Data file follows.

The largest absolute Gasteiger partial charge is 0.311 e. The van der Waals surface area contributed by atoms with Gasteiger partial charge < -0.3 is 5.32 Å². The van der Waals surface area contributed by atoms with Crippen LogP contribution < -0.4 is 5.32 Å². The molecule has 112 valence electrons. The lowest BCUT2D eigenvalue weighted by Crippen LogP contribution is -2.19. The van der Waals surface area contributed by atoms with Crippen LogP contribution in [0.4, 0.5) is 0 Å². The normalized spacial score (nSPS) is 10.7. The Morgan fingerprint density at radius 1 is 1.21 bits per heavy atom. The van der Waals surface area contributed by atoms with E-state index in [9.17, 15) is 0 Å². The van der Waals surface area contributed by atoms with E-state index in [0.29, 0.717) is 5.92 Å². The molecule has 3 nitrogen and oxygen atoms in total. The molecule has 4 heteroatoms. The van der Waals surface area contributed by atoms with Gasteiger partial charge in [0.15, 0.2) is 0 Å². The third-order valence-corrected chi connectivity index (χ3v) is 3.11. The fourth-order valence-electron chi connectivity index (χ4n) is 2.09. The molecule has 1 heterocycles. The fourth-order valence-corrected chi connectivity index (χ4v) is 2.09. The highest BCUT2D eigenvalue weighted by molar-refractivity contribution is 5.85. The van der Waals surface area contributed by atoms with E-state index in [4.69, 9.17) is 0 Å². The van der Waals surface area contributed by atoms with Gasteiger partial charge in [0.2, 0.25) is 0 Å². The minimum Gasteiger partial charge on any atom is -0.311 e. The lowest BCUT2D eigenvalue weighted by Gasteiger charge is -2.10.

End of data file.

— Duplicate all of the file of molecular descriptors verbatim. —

The largest absolute Gasteiger partial charge is 0.311 e. The van der Waals surface area contributed by atoms with Gasteiger partial charge < -0.3 is 5.32 Å². The van der Waals surface area contributed by atoms with Crippen LogP contribution < -0.4 is 5.32 Å². The molecule has 112 valence electrons. The lowest BCUT2D eigenvalue weighted by Crippen LogP contribution is -2.19. The van der Waals surface area contributed by atoms with Crippen LogP contribution in [0.4, 0.5) is 0 Å². The normalized spacial score (nSPS) is 10.7. The Morgan fingerprint density at radius 1 is 1.21 bits per heavy atom. The van der Waals surface area contributed by atoms with E-state index in [9.17, 15) is 0 Å². The van der Waals surface area contributed by atoms with E-state index in [0.29, 0.717) is 5.92 Å². The molecule has 3 nitrogen and oxygen atoms in total. The molecule has 4 heteroatoms. The van der Waals surface area contributed by atoms with Gasteiger partial charge in [0.15, 0.2) is 0 Å². The third-order valence-corrected chi connectivity index (χ3v) is 3.11. The fourth-order valence-electron chi connectivity index (χ4n) is 2.09. The molecule has 1 heterocycles. The fourth-order valence-corrected chi connectivity index (χ4v) is 2.09. The highest BCUT2D eigenvalue weighted by molar-refractivity contribution is 5.85. The van der Waals surface area contributed by atoms with E-state index in [4.69, 9.17) is 0 Å². The van der Waals surface area contributed by atoms with Gasteiger partial charge in [0.2, 0.25) is 0 Å². The minimum Gasteiger partial charge on any atom is -0.311 e. The lowest BCUT2D eigenvalue weighted by Gasteiger charge is -2.10.